Last Friday, I went to the premiere of the Taylor Swift Eras Tour movie. I have thoughts.
I’m not new to concert movies; I have both concerts and musicals in my collection. They are excellent during exercising as the music keeps my tempo up and the colors keep me sufficiently entertained. I rarely put them on on their own, though.
The Eras Tour is in principle not very different from regular concert movies, except it was playing at the movie theater. This is also not entirely unique, but this time around it might just be the perfect storm.
Movie theaters are suffering right now; this is part due to Covid which weaned people off going to the movies, and the availability of a plethora of entertainment on streaming services. It likely also doesn’t help that the movie experience at home is very close to that of a movie theater. Sure, the sound may be marginally better and the screen bigger, but there’s a point of diminishing return and gimmicks (like 3D) are no longer really fashionable. Add to that, that Hollywood has seriously dropped the ball: the recipe for free money, known franchises (like cinematic universes or shitting out unending streams of reboots), has reached a point where people are good and tired of them. Much like when westerns or movie musicals stopped being popular, the business is ripe for a paradigm shift.
Concert movies might just be it; the Taylor Swift movie was extremely successful. Concert movies also benefit from being cheap to produce; record them during a regular show, and they are almost free (at least compared to a multi-hundred-million blockbuster). Concert movies also actually benefit from many people in a movie theater, contrary to most other movies.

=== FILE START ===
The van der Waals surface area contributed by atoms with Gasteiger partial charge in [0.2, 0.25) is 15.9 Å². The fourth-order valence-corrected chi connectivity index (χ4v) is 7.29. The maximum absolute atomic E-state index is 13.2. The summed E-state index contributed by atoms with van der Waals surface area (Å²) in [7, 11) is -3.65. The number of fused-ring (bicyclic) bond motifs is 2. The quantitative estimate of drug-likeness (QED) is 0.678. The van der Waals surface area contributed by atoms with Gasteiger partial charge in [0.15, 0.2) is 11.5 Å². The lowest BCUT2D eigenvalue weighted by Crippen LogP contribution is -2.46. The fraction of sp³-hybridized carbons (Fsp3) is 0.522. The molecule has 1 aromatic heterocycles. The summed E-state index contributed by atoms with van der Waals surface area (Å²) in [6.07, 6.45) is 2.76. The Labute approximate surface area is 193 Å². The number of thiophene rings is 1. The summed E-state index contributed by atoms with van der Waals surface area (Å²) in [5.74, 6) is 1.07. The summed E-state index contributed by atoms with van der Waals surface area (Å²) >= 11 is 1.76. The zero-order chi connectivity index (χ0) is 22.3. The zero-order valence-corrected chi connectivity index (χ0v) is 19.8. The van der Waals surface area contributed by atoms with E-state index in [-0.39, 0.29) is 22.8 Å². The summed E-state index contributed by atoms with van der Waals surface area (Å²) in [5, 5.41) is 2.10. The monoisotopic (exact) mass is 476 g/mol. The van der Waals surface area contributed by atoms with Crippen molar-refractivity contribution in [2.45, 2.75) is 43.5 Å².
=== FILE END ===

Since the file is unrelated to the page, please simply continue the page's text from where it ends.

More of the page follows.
Since this was the first (I’m sure the success means there will be more) concert movie of this generation, people were not clear on how to go about it in the theater. Normally, during a movie, people need to shut up, keep their snack-eating quiet, and – obviously – stay in their seat. This is not how a concert works, though. After the second or thereabout song, people started applauding in the theater. Not at Taylor, who was on the other side of the world, but as a group reaction. A couple songs later, people started singing along. During some ballads, people started waving their phones with the flashlight on, and during the Red and 1989 eras, people got out of their seats to dance. This was great!
I don’t go to concerts to sit is my assigned seat (I prefer GA where I
standjump around close to the stage), passively listening. Concerts are a combination of music, show, and the crowd. A concert movie on DVD has a scaled down version of the first two and none of the last. A concert movie at the theater can provide a reasonable facsimile of all three. It’s not as good as standing just in front of the stage, because being close to one’s idol means something too and the crowd is quite a bit smaller and less enthusiastic, but it is definitely better than a shitty seat on the 2nd or 3rd level in the back.
On the surface The Rocky Horror Picture Show is not a very good film, but thanks to audience participation developed over years it has become more than the very niche movie. I’m sure the social norms for concert movies will evolve over time as well. Right now, it’s like a quiet concert. With time, I hope people come out of their shells more, so there is more life. It would also be great to have theaters built or adapted for concerts without chairs (or at least with zones without chairs) to closer mimic the experience of going to a show. One theater on the wrong side of the rivers actually did something of the sort. I can also easily see theaters expanding the experience with pre/after shows either in their own rooms or together with nearby venues.